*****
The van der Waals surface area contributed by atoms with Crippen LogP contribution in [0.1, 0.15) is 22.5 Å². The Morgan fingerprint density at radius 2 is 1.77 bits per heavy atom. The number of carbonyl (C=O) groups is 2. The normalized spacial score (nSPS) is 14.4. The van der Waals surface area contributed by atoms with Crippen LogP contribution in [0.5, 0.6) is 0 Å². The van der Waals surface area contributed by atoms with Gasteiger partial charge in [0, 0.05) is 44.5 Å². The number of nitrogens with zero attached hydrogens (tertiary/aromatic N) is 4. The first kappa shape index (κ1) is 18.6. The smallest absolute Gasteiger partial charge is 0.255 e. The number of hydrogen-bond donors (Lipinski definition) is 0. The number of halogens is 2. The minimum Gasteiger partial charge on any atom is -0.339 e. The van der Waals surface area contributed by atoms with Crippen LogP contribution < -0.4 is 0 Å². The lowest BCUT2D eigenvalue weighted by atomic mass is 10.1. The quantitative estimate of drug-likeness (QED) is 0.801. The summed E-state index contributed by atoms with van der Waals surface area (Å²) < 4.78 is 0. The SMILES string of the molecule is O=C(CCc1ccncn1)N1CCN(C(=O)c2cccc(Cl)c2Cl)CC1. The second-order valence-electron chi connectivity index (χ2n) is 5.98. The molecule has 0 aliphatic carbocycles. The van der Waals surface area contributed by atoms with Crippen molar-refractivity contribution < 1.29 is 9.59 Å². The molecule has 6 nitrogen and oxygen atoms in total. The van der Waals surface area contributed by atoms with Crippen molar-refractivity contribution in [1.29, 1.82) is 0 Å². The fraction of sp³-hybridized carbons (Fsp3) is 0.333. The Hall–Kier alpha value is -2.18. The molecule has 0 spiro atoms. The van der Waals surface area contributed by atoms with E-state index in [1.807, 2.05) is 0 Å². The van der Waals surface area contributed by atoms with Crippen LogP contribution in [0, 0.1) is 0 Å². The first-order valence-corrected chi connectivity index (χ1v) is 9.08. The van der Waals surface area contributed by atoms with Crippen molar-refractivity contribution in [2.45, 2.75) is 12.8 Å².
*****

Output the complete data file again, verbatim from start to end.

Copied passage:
The van der Waals surface area contributed by atoms with Crippen LogP contribution in [0.1, 0.15) is 22.5 Å². The Morgan fingerprint density at radius 2 is 1.77 bits per heavy atom. The number of carbonyl (C=O) groups is 2. The normalized spacial score (nSPS) is 14.4. The van der Waals surface area contributed by atoms with Crippen LogP contribution in [0.5, 0.6) is 0 Å². The van der Waals surface area contributed by atoms with Gasteiger partial charge in [0, 0.05) is 44.5 Å². The number of nitrogens with zero attached hydrogens (tertiary/aromatic N) is 4. The first kappa shape index (κ1) is 18.6. The smallest absolute Gasteiger partial charge is 0.255 e. The number of hydrogen-bond donors (Lipinski definition) is 0. The number of halogens is 2. The minimum Gasteiger partial charge on any atom is -0.339 e. The van der Waals surface area contributed by atoms with Crippen LogP contribution < -0.4 is 0 Å². The lowest BCUT2D eigenvalue weighted by atomic mass is 10.1. The quantitative estimate of drug-likeness (QED) is 0.801. The summed E-state index contributed by atoms with van der Waals surface area (Å²) < 4.78 is 0. The SMILES string of the molecule is O=C(CCc1ccncn1)N1CCN(C(=O)c2cccc(Cl)c2Cl)CC1. The second-order valence-electron chi connectivity index (χ2n) is 5.98. The molecule has 0 aliphatic carbocycles. The van der Waals surface area contributed by atoms with Crippen molar-refractivity contribution < 1.29 is 9.59 Å². The molecule has 6 nitrogen and oxygen atoms in total. The van der Waals surface area contributed by atoms with Crippen molar-refractivity contribution in [1.29, 1.82) is 0 Å². The fraction of sp³-hybridized carbons (Fsp3) is 0.333. The Hall–Kier alpha value is -2.18. The molecule has 0 spiro atoms. The van der Waals surface area contributed by atoms with E-state index in [1.807, 2.05) is 0 Å². The van der Waals surface area contributed by atoms with Crippen LogP contribution in [0, 0.1) is 0 Å². The first-order valence-corrected chi connectivity index (χ1v) is 9.08. The van der Waals surface area contributed by atoms with Crippen molar-refractivity contribution in [2.45, 2.75) is 12.8 Å².